In this episode we got a glimpse into some of the issues surrounding elephant and the ivory trade – we got to see the rangers on the front line, and some of the most magnificent elephants on the continent.


Ivan Carter starts his journey in search of elephant poaching indications and has chosen areas near Kruger national Park, South Africa, to do so – he does indeed discover a carcass but the story takes an interesting twist when he discovers that the elephant that was killed was with another bull , an older bull , potentially one of Kruger National Parks great tuskers that fled towards the park – Carter and his trackers and friend “Big Livi” follow the bull through the vast game fields of Kruger in a quest to see if he is wounded or not …


Yes very much so! While the particular events have been massaged, the episode is intended to take the viewer on an “elephant journey” through the Kruger national park – arguably the very best protected national park in Africa – Indeed in other parts of Africa, elephants have all but been poached to the very brink of extinction while other parts of Africa see populations way exceeding healthy numbers – 

The elephant story in Africa is a complex story indeed but there are still viable elephant numbers and with the right policies and management there is great hope for their future.


Approaching bulls like this was tough with the crew.

Camera Power!

Steve Best and I confronted by a young ele bull as we look for his big brother.

Me Branlin Shockey Steve Best and Big Livi trying to work out how to move among a herd of elephant bulls with all our equipment in thick mopane woodland

Retreating after a tense moment - all is well!


Kruger National Park, South Africa

Kruger National Park is one of the largest game reserves in Africa. It covers an area of 19,485 square kilometers (7,523 sq. mi) in the provinces of Limpopo and Mpumalanga in northeastern South Africa, and extends 360 kilometers (220 mi) from north to south, and 65 kilometers (40 mi) from east to west. The administrative headquarters are in Skukuza. Areas of the park were first protected by the government of the South African Republic in 1898, and it became South Africa's first national park in 1926.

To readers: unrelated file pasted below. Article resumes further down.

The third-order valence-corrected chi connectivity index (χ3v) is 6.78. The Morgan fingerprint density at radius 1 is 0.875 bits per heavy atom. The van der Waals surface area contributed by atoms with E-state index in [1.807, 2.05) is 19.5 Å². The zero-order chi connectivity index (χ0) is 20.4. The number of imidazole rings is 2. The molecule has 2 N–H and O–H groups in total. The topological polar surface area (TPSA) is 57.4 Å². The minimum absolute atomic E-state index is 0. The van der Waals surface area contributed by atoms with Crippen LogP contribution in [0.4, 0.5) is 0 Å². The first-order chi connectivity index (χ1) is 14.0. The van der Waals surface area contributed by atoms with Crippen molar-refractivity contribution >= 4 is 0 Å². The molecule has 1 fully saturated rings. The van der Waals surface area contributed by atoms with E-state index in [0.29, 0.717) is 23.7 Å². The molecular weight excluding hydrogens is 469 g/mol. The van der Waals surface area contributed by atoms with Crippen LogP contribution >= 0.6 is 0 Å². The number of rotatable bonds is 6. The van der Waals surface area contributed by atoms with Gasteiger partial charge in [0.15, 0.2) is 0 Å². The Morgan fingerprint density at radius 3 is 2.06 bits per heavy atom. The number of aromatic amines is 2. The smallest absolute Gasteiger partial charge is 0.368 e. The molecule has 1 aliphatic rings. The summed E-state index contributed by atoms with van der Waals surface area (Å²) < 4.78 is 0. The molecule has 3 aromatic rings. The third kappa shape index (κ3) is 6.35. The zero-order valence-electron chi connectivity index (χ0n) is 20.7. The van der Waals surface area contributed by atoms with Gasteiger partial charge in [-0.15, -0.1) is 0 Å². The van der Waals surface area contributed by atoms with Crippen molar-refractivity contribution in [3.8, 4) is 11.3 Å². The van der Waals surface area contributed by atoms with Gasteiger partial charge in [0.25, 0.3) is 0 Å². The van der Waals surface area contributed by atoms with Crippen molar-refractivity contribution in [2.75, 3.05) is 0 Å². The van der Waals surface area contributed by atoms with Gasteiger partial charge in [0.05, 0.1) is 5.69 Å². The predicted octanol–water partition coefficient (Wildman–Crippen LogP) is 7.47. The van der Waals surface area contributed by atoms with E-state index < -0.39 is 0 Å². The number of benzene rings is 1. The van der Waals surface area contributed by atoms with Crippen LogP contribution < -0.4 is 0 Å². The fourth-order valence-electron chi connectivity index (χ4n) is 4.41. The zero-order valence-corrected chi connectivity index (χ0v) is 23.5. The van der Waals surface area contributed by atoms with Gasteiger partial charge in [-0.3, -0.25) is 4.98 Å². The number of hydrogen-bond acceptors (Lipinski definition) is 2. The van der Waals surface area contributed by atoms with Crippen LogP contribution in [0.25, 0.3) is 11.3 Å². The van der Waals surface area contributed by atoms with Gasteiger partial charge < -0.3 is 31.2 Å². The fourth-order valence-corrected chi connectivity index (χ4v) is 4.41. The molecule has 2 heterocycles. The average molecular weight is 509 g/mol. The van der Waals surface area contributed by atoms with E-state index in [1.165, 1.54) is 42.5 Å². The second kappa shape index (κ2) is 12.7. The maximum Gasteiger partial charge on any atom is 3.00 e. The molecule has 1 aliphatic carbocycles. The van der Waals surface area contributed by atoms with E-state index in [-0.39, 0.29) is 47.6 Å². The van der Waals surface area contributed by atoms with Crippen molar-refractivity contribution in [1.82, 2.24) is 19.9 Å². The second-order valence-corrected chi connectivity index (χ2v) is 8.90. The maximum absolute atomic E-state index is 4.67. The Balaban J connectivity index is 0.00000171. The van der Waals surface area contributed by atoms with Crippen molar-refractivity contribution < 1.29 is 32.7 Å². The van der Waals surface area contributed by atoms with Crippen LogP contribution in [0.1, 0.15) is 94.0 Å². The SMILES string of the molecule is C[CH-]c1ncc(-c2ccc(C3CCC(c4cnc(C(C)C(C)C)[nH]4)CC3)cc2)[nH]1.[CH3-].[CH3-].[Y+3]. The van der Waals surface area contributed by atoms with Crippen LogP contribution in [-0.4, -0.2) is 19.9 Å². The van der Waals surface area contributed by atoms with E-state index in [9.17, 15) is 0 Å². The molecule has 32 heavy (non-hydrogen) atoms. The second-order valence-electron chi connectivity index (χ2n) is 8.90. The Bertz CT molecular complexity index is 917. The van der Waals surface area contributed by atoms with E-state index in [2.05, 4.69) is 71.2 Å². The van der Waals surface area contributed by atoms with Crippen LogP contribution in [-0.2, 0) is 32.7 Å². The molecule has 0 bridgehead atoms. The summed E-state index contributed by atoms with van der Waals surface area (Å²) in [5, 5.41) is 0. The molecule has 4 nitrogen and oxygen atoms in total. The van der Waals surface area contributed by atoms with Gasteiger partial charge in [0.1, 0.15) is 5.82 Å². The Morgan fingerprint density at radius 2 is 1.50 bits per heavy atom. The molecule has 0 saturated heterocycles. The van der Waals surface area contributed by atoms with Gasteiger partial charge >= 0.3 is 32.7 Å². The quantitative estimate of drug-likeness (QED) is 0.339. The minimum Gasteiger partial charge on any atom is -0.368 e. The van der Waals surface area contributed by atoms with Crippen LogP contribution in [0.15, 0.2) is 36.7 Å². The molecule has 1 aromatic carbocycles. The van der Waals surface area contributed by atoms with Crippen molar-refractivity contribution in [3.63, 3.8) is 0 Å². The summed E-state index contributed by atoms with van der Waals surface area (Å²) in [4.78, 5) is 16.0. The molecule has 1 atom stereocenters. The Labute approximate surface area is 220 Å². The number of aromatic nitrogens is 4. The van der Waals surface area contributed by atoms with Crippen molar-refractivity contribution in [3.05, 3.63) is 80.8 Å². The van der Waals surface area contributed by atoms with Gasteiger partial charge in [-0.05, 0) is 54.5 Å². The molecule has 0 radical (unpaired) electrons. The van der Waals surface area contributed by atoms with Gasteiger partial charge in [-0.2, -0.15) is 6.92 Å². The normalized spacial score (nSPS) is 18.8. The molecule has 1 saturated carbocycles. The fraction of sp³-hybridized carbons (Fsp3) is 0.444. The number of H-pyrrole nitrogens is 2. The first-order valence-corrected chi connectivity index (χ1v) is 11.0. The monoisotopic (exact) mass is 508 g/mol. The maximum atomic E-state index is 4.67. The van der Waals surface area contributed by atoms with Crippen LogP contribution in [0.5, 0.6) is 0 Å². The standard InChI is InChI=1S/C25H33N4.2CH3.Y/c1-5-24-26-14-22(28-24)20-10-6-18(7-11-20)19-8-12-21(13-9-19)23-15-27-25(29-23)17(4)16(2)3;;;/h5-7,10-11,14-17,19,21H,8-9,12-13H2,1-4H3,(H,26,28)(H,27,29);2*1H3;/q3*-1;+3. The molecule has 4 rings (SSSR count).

To the west and south of the Kruger National Park are the two South African provinces of Limpopo and Mpumalanga. In the north is Zimbabwe, and to the east is Mozambique. It is now part of the Great Limpopo Transfrontier Park, a peace park that links Kruger National Park with the Gonarezhou National Park in Zimbabwe, and with the Limpopo National Park in Mozambique.
The park is part of the Kruger to Canyons Biosphere, an area designated by the United Nations Educational, Scientific and Cultural Organization (UNESCO) as an International Man and Biosphere Reserve (the "Biosphere")
The park has nine main gates allowing entrance to the various camps. All the Big Five game animals are found in Kruger National Park, which has more species of large mammals than any other African game reserve (at 147 species).

To learn more about Kruger, and SANparks as an entity visit

If you feel you would like to support SANParks and the people on the front line there please follow this link


Elephant Poaching / The Ivory Trade

1. African elephants are the world’s largest land animals. They can grow to be 25 feet long, 10 feet high and 13,000lbs in weight. 78 people make up one elephant.